• Ruti Teitel is Ernst C. Stiefel Professor of Comparative Law at New York Law School.
• Johan D. van der Vyver is the I.T. Cohen Professor of International Law and Human Rights, Emory University School of Law.

Tomorrow, I will respond to their comments. I welcome you to join the conversation by posting your thoughts here.

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After abusive tweets to 12-year-old TV show contestant, thousands of women and girls take to social media to share experiences of harassment and assault

Contestants in Brazil’s 2015 Junior MasterChef TV show.

 Contestants in Brazil’s 2015 Junior MasterChef TV show. Sexual tweets directed against a young participant have opened up a national debate. Photograph: Carol Gherardi/Band TV

Thousands of Brazilian women and girls have joined an online campaign to share their experiences of harassment and assault after abusive and sexually explicit tweets directed at a 12-year-old contestant on the country’s Junior MasterChefsparked a national debate on the issue.

More than 82,000 stories have been shared on Facebook, Twitter, and other social media platforms in response to comments posted after the opening episode of the programme, which aired on 20 October.

The remarks were aimed at 12-year-old Valentina Schulz. Comments included: “If there’s consent is it paedophilia?”; “She’s gonna be a porn star at 12”; “This sexy girl is to blame for paedophilia”, and “Valentina doing those dishes: what a bitch”.

The slew of online comments prompted Think Olga, an NGO working for women’s rights, to create the hashtag #primeiroassédio (first harassment), encouraging women to tell stories about the first time they had been assaulted.

Stories of catcalling, inappropriate touching, abuse and rape were quickly shared online, and an analysis of 3,111 tweets found that the average age at which girls were first assaulted was just nine.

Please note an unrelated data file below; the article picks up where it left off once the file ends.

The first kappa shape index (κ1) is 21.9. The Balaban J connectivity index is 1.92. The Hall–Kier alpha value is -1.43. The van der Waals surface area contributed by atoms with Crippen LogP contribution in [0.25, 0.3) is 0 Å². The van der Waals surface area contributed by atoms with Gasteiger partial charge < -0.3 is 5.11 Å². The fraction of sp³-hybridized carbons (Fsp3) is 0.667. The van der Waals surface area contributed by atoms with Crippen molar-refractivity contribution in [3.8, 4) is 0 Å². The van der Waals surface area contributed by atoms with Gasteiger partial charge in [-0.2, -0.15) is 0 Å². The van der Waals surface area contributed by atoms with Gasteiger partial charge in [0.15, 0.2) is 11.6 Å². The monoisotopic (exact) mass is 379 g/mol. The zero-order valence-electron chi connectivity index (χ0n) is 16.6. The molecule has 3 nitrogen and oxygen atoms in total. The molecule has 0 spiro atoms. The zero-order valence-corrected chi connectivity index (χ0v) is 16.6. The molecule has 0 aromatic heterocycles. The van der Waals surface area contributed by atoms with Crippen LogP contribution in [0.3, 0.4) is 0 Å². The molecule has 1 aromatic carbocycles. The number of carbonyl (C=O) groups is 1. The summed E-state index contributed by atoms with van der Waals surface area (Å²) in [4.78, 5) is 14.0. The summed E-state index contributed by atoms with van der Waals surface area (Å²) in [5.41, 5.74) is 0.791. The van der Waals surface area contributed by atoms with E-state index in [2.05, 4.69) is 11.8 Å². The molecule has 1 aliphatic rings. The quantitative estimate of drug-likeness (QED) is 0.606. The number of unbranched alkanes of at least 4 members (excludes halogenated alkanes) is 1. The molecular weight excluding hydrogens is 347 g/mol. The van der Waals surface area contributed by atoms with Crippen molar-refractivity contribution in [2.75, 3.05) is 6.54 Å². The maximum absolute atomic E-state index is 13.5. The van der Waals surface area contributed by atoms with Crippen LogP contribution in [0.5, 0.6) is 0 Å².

SEE ALSO: Brazil's tough laws on violence against women stymied by social norms

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In 2012, an estimated 6.9 million women in developing regions were treated for complications resulting from unsafe abortion, according to new research by Susheela Singh and Isaac Maddow-Zimet of the Guttmacher Institute. Their article, “Facility-based treatment for medical complications resulting from unsafe pregnancy termination in the developing world, 2012,” published today in BJOG: An International Journal of Obstetrics & Gynaecology, highlights two alarming realities: the very large number of women who experience complications from unsafe abortions and the significant costs that women, their households and governments incur as a result of treating these complications.

Using data from 26 countries, the researchers estimated that seven out of every 1,000 women aged 15–44 in developing regions were treated for complications resulting from unsafe procedures. Because many women who experience complications do not receive medical care for them, the actual number of women injured by unsafe procedures is likely far greater. Previous research has estimated that around 40% of women requiring treatment do not receive the care they need.


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Guttmacher Institute Analysis...


• The Sustainable Development Goals (SDGs) lay out a new roadmap to improve the lives of people throughout the world over the next 15 years.

• Sexual and reproductive health and reproductive rights issues are currently featured on the SDG agenda, but opportunities exist to expand their presence at both the global and national levels, by establishing sexual and reproductive health and rights (SRHR)–specific indicators to measure progress toward the SDGs.